Related technical instruction in the LTC RAPs visited is divided between basic and enhanced training at Developmental Services and Home Care Associates, and is presented in a series of modules at Good Samaritan, Air Force Villages, and Agape. For each program, related technical instruction covers material from multiple core competencies approved by DOL (Table 6). (Details on these core competency trainings are provided in Appendix B.) All sites teach common competency training, such as training in medical care administration and communications skills, while other training is occupation-specific. For example, Developmental Services requires training in non-violent conflict intervention (a skill with little import in Air Force Villages’ retirement community), while Air Force Villages’, Home Care Associates’, and Agape’s curriculum includes dementia training for its apprentices, skills that may not be needed in serving Developmental Services’ younger clientele. The palliative care specialty taught at Agape was also added because of a special interest that Agape’s executives had in palliative care as hospice is a major service provided by the organization.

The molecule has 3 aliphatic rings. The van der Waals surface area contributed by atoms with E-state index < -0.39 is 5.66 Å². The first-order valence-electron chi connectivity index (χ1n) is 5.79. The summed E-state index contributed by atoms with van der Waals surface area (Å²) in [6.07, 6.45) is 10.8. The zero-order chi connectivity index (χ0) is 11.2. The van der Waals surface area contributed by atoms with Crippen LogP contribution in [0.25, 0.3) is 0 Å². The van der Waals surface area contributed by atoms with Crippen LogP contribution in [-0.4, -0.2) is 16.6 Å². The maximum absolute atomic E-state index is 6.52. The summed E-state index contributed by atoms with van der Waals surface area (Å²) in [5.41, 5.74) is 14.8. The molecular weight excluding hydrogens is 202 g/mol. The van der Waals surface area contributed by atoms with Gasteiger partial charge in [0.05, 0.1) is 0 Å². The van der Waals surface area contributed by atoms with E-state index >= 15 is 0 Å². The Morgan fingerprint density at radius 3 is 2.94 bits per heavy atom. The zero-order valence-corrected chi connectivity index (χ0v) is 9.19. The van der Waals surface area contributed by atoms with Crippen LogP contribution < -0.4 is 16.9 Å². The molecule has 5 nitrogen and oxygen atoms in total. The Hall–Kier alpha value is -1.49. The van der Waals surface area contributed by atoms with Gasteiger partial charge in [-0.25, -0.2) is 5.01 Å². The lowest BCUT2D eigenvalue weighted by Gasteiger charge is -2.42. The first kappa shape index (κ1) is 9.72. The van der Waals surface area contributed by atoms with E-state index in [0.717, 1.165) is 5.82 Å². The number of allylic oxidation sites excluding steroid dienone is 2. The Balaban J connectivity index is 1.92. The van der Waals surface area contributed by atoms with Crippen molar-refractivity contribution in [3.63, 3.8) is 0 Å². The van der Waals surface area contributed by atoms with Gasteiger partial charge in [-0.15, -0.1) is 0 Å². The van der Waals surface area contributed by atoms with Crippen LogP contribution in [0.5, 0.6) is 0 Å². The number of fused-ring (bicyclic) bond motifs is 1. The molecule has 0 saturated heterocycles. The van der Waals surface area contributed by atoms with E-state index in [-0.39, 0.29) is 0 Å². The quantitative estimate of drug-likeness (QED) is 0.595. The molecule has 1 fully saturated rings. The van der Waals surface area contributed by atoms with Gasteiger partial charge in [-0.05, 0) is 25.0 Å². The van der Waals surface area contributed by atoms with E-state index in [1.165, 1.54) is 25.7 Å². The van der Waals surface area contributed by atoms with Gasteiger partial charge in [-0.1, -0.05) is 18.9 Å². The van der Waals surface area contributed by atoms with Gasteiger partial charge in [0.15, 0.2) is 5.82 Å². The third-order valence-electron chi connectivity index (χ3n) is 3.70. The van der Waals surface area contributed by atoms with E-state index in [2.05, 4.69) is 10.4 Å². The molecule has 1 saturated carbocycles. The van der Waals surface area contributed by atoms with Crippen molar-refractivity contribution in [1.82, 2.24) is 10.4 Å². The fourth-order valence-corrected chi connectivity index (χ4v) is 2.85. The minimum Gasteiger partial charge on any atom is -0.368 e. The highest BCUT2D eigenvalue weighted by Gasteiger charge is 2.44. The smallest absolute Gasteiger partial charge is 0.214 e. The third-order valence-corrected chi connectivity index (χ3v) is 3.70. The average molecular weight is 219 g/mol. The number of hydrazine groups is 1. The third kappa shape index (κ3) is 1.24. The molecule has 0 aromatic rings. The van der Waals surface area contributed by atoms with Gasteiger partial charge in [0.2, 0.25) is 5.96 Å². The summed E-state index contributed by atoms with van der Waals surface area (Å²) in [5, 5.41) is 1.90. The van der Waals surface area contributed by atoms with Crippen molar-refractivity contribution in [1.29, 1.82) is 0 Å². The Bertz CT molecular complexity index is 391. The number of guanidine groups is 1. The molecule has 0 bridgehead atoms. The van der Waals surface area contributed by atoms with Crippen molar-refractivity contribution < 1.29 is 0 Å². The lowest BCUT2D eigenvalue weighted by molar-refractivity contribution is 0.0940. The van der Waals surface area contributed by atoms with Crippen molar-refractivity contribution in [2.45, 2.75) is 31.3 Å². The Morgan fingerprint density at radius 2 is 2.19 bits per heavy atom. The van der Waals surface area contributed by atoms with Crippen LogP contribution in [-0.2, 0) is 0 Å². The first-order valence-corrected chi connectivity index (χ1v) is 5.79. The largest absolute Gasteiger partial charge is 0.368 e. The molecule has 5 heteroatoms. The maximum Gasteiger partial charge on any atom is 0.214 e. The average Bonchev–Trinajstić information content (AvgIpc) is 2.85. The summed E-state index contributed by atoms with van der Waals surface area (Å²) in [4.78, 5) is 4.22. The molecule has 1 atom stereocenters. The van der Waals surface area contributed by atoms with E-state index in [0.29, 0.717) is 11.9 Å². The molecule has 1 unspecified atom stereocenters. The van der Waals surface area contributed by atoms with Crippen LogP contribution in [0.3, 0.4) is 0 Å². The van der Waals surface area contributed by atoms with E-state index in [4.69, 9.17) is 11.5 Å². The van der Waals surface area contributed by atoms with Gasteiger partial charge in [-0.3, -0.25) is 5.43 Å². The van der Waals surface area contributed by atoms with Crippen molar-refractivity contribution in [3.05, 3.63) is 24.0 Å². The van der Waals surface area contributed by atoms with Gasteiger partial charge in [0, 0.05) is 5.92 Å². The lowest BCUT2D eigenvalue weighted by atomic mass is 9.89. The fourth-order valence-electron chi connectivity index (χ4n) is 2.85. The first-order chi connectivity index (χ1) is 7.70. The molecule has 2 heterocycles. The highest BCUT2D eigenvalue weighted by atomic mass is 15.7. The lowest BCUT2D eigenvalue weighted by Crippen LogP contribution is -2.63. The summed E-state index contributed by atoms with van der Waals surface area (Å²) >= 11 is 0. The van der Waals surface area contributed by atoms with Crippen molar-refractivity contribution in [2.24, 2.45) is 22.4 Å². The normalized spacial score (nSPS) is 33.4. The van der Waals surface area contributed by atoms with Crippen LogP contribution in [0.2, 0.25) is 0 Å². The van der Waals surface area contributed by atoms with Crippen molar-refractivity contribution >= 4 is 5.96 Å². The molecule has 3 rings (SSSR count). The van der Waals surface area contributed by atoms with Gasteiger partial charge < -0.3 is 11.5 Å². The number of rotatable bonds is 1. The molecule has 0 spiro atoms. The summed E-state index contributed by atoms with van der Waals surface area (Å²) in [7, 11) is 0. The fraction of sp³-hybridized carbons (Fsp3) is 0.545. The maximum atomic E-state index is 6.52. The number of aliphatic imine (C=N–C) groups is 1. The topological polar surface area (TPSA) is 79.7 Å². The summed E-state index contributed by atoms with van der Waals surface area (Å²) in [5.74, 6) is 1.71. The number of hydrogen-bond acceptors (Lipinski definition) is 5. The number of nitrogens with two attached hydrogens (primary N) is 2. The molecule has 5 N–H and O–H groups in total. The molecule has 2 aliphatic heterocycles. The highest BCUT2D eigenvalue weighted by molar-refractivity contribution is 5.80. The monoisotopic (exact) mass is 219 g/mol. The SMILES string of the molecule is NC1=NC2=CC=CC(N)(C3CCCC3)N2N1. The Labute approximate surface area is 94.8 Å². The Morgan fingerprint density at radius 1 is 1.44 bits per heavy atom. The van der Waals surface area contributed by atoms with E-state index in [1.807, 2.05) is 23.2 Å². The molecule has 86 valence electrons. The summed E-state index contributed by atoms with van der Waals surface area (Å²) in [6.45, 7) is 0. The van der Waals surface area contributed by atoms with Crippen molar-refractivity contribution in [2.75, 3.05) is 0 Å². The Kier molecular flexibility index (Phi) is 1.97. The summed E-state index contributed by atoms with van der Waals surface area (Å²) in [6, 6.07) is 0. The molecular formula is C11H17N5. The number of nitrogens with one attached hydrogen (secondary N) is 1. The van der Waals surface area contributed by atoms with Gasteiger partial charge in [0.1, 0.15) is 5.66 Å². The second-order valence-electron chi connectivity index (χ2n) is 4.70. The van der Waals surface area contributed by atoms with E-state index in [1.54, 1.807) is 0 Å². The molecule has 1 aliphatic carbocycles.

Related technical instruction is administered by trainers at Developmental Services, Home Care Associates, Air Force Villages, and Agape while it is self-administered by apprentices with CDs and workbooks at Good Samaritan. Air Force Villages began the program by teaching its related technical instruction on-line through a community college sponsored course rather than in a traditional classroom. Later, it switched to an in-house classroom instruction model. Time spent in related technical instruction per week varies for Good Samaritan apprentices because it is self-administered. Air Force Villages apprentices receive about 4 hours per week of related technical instruction. Agape apprentices spend 3 hours in related technical instruction every Thursday for a year. Developmental Services and Home Care Associates apprentices spend more of their time in related technical instruction at the beginning of their employment (basic training) but more advanced related technical instruction is provided at regular intervals.